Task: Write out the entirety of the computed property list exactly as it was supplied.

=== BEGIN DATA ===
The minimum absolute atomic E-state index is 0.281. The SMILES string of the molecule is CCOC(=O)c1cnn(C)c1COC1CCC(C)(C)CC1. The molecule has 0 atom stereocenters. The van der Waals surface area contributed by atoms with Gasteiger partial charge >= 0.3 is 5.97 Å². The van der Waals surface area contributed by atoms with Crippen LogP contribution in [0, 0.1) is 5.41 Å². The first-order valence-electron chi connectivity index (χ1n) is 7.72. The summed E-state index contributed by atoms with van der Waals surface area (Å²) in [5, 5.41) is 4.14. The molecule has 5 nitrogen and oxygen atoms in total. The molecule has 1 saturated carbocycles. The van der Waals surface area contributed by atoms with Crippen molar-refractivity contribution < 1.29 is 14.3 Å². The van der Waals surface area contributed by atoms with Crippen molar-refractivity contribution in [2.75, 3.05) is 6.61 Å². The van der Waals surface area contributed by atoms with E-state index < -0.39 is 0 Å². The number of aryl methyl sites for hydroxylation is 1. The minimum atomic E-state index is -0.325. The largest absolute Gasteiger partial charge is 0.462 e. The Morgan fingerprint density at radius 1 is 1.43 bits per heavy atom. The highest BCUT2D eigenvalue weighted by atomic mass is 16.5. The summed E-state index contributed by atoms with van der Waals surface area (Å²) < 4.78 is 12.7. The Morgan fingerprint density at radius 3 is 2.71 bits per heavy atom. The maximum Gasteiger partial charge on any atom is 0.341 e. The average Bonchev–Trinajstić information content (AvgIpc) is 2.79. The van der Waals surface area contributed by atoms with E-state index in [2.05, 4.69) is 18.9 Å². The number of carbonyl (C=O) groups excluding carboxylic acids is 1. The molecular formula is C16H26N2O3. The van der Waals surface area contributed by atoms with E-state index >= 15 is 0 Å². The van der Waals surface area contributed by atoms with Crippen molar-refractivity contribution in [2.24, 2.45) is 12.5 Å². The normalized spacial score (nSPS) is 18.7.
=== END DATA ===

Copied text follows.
The minimum absolute atomic E-state index is 0.281. The SMILES string of the molecule is CCOC(=O)c1cnn(C)c1COC1CCC(C)(C)CC1. The molecule has 0 atom stereocenters. The van der Waals surface area contributed by atoms with Gasteiger partial charge >= 0.3 is 5.97 Å². The van der Waals surface area contributed by atoms with Crippen LogP contribution in [0, 0.1) is 5.41 Å². The first-order valence-electron chi connectivity index (χ1n) is 7.72. The summed E-state index contributed by atoms with van der Waals surface area (Å²) in [5, 5.41) is 4.14. The molecule has 5 nitrogen and oxygen atoms in total. The molecule has 1 saturated carbocycles. The van der Waals surface area contributed by atoms with Crippen molar-refractivity contribution < 1.29 is 14.3 Å². The van der Waals surface area contributed by atoms with Crippen molar-refractivity contribution in [2.75, 3.05) is 6.61 Å². The van der Waals surface area contributed by atoms with E-state index < -0.39 is 0 Å². The number of aryl methyl sites for hydroxylation is 1. The minimum atomic E-state index is -0.325. The largest absolute Gasteiger partial charge is 0.462 e. The Morgan fingerprint density at radius 1 is 1.43 bits per heavy atom. The highest BCUT2D eigenvalue weighted by atomic mass is 16.5. The summed E-state index contributed by atoms with van der Waals surface area (Å²) < 4.78 is 12.7. The Morgan fingerprint density at radius 3 is 2.71 bits per heavy atom. The maximum Gasteiger partial charge on any atom is 0.341 e. The average Bonchev–Trinajstić information content (AvgIpc) is 2.79. The van der Waals surface area contributed by atoms with E-state index in [2.05, 4.69) is 18.9 Å². The number of carbonyl (C=O) groups excluding carboxylic acids is 1. The molecular formula is C16H26N2O3. The van der Waals surface area contributed by atoms with E-state index >= 15 is 0 Å². The van der Waals surface area contributed by atoms with Crippen molar-refractivity contribution in [2.24, 2.45) is 12.5 Å². The normalized spacial score (nSPS) is 18.7.